“(Bob) Murphy (Fannie Mae) does acknowledge that Fannie Mae is able to track photos in each appraisal, a practice many appraisers have long suspected, which means that Fannie Mae is able to detect when appraisers reuse comparable photos in different appraisals and flag appraisals which contain outdated photos as deficient.”
Another “good one” by Dave Towne, Washington appraiser and commentator
Something’s been gnawing at my craw ever since January when FNMA’s wonderful CU was unleased to the world. And before that, which still continues, is the AQM process they still use to judge the work of appraisers.
No one else has written about this, or even mentioned it, so I will: It has to do with the word “Comp” which is used liberally by FNMA.
What exactly is a “Comp?”
In FNMA’s world, it’s any property that they obtain, either by their vast AVM process which examines millions of property transactions, or properties that have been extracted from appraisal reports submitted by appraisers……..yes, your work. In their fuzzy logic, it’s a “Comp” considered for your report if they say it is. It is not!
A true “Comp” is a property viewed and/or analyzed by a real living, breathing, mirror fogging appraiser who compares that sold property against the subject property in terms of multiple features, characteristics and amenities. It is not determined by an AVM or algorithm within the vast bowels of FNMA. Until the property has such analysis done by an appraiser, it is merely a SALE……it is not a “Comp.”
This FNMA lie really became evident to me on 4/20/15 when FNMA released a news release about how CU has been integrated into their on-line Desktop Underwriter software mortgage lenders use, which you can read here: http://www.fanniemae.com/portal/about-us/media/corporate-news/2015/6239.html?p=Media&s=News+Releases&from=RSS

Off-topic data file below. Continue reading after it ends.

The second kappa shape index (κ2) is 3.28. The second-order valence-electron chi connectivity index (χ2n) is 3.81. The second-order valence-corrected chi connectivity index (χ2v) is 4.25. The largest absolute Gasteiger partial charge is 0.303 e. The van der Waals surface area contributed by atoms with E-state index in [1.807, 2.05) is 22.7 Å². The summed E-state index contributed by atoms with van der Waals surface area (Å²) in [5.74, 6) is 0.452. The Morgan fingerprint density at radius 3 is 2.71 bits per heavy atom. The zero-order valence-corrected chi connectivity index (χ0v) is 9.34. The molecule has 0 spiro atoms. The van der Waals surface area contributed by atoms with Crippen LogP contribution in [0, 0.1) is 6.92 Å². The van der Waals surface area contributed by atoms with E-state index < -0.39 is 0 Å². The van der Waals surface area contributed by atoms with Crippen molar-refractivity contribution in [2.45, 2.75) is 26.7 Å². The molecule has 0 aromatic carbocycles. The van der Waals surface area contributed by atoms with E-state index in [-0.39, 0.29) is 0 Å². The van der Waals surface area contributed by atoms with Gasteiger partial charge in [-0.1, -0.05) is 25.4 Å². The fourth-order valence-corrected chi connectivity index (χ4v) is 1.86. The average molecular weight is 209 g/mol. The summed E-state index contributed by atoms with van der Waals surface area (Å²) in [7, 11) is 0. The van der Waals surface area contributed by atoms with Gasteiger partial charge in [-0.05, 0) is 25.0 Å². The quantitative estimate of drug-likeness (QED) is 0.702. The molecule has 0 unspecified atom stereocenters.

Within that news release is this quotation from a VP at a mortgage lender: “The collateral information that CU provides is invaluable and simply staggering,” said Breck Tyler, Executive Vice President, Trustmark Mortgage Services. “CU has aided in providing important comparable data that was previously unavailable or very difficult to get. CU messages in DU will help streamline appraisal review and make the underwriting of an appraisal a much more informed process.”
Then, FNMA released info directed to Correspondent Lenders who intend to use the CU process in UCDP, but don’t intend to sell the loan to FNMA: https://www.fanniemae.com/content/fact_sheet/collateral-underwriter-non-seller-implementation-guide.pdf
That has this statement: “Fannie Mae does not instruct or suggest to lenders that they ask appraisers to address all or any of the up to 20 comparables that are provided by CU for most appraisals.”
I want to repeat what I said above…in case you missed the point: A PROPERTY IS NOT A “COMP” UNLESS YOU DETERMINE IT IS AND INCLUDE IT IN AN APPRAISAL REPORT. Otherwise it’s just a ‘sale.’
If you’re an appraiser who liberally uses the word “Comp” in place of a ‘property sale’ I would ask that you be more careful. If you receive info from a lender, AMC or anyone else who asks you to look at the “Comp” they have provided, correct them and use the words “sale property” until you have determined that it truly is a “Comp.”
I’m also asking members of appraisal organizations and associations to communicate your concern about this lie perpetrated by FNMA directly with them, and ask FNMA to change the word “Comp” used in their CU Reports, news releases, instructional materials, etc. to ‘Property Sales’ so that there is no misunderstanding about the significance of this issue.
If organizations and associations won’t do that on behalf of appraisers, then we might as well kiss the profession of residential real property appraising goodbye. Because if a list of ‘sales’ are considered “Comps” then an actual human appraiser won’t be needed to provide supportable property analysis and market value reports.